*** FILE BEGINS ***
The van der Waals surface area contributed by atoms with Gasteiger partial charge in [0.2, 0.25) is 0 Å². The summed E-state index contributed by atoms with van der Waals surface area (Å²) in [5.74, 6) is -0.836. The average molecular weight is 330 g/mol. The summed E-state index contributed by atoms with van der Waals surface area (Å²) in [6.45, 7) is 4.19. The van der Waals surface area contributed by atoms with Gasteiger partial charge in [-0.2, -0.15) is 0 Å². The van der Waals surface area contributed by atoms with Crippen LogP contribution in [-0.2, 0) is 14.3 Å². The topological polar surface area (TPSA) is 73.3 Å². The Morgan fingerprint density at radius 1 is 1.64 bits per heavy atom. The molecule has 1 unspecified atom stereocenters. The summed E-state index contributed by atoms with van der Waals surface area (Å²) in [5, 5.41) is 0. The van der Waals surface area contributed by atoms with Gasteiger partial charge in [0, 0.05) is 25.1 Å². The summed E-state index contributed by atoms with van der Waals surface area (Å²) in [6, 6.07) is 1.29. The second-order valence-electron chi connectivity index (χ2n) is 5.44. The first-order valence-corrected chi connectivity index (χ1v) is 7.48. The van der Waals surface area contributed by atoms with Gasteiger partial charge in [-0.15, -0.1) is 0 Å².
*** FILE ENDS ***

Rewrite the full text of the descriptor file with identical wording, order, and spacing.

The van der Waals surface area contributed by atoms with Gasteiger partial charge in [0.2, 0.25) is 0 Å². The summed E-state index contributed by atoms with van der Waals surface area (Å²) in [5.74, 6) is -0.836. The average molecular weight is 330 g/mol. The summed E-state index contributed by atoms with van der Waals surface area (Å²) in [6.45, 7) is 4.19. The van der Waals surface area contributed by atoms with Gasteiger partial charge in [-0.2, -0.15) is 0 Å². The van der Waals surface area contributed by atoms with Crippen LogP contribution in [-0.2, 0) is 14.3 Å². The topological polar surface area (TPSA) is 73.3 Å². The Morgan fingerprint density at radius 1 is 1.64 bits per heavy atom. The molecule has 1 unspecified atom stereocenters. The summed E-state index contributed by atoms with van der Waals surface area (Å²) in [5, 5.41) is 0. The van der Waals surface area contributed by atoms with Gasteiger partial charge in [0, 0.05) is 25.1 Å². The summed E-state index contributed by atoms with van der Waals surface area (Å²) in [6, 6.07) is 1.29. The second-order valence-electron chi connectivity index (χ2n) is 5.44. The first-order valence-corrected chi connectivity index (χ1v) is 7.48. The van der Waals surface area contributed by atoms with Gasteiger partial charge in [-0.15, -0.1) is 0 Å².